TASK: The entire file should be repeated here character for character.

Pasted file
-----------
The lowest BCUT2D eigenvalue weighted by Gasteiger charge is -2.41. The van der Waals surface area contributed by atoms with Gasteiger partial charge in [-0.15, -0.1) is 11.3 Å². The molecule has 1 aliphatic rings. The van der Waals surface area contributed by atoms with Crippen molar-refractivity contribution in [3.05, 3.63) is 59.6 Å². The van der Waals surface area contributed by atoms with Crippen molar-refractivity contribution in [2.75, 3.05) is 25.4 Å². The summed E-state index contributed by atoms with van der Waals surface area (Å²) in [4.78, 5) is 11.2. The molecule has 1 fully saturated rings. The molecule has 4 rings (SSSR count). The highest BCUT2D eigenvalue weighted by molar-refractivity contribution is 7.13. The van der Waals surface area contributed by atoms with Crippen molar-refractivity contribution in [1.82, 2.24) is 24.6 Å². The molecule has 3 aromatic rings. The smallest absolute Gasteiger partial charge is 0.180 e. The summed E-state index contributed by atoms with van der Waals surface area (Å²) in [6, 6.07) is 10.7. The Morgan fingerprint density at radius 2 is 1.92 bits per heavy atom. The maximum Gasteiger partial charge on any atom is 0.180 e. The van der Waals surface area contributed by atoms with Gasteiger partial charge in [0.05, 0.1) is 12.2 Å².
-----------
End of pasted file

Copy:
The lowest BCUT2D eigenvalue weighted by Gasteiger charge is -2.41. The van der Waals surface area contributed by atoms with Gasteiger partial charge in [-0.15, -0.1) is 11.3 Å². The molecule has 1 aliphatic rings. The van der Waals surface area contributed by atoms with Crippen molar-refractivity contribution in [3.05, 3.63) is 59.6 Å². The van der Waals surface area contributed by atoms with Crippen molar-refractivity contribution in [2.75, 3.05) is 25.4 Å². The summed E-state index contributed by atoms with van der Waals surface area (Å²) in [4.78, 5) is 11.2. The molecule has 1 fully saturated rings. The molecule has 4 rings (SSSR count). The highest BCUT2D eigenvalue weighted by molar-refractivity contribution is 7.13. The van der Waals surface area contributed by atoms with Crippen molar-refractivity contribution in [1.82, 2.24) is 24.6 Å². The molecule has 3 aromatic rings. The smallest absolute Gasteiger partial charge is 0.180 e. The summed E-state index contributed by atoms with van der Waals surface area (Å²) in [6, 6.07) is 10.7. The Morgan fingerprint density at radius 2 is 1.92 bits per heavy atom. The maximum Gasteiger partial charge on any atom is 0.180 e. The van der Waals surface area contributed by atoms with Gasteiger partial charge in [0.05, 0.1) is 12.2 Å².